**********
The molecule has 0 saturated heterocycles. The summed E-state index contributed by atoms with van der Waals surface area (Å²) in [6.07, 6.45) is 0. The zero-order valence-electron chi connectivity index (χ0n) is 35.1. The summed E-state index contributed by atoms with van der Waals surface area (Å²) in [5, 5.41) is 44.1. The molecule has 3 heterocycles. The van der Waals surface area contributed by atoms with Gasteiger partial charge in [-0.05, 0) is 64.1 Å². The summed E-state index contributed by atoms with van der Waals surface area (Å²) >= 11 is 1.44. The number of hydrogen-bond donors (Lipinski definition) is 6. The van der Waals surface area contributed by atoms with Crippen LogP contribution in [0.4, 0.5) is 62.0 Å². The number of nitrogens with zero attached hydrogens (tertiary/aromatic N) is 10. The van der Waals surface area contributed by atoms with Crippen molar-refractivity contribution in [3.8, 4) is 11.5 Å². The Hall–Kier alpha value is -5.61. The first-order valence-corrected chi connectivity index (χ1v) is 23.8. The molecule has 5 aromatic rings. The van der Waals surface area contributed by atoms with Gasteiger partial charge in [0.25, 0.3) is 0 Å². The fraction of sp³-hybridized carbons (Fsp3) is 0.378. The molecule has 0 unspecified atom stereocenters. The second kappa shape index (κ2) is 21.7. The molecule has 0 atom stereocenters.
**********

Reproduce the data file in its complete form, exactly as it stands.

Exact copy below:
The molecule has 0 saturated heterocycles. The summed E-state index contributed by atoms with van der Waals surface area (Å²) in [6.07, 6.45) is 0. The zero-order valence-electron chi connectivity index (χ0n) is 35.1. The summed E-state index contributed by atoms with van der Waals surface area (Å²) in [5, 5.41) is 44.1. The molecule has 3 heterocycles. The van der Waals surface area contributed by atoms with Gasteiger partial charge in [-0.05, 0) is 64.1 Å². The summed E-state index contributed by atoms with van der Waals surface area (Å²) >= 11 is 1.44. The number of hydrogen-bond donors (Lipinski definition) is 6. The van der Waals surface area contributed by atoms with Crippen LogP contribution in [0.4, 0.5) is 62.0 Å². The number of nitrogens with zero attached hydrogens (tertiary/aromatic N) is 10. The van der Waals surface area contributed by atoms with Crippen molar-refractivity contribution in [3.8, 4) is 11.5 Å². The Hall–Kier alpha value is -5.61. The first-order valence-corrected chi connectivity index (χ1v) is 23.8. The molecule has 5 aromatic rings. The van der Waals surface area contributed by atoms with Gasteiger partial charge in [0.25, 0.3) is 0 Å². The fraction of sp³-hybridized carbons (Fsp3) is 0.378. The molecule has 0 unspecified atom stereocenters. The second kappa shape index (κ2) is 21.7. The molecule has 0 atom stereocenters.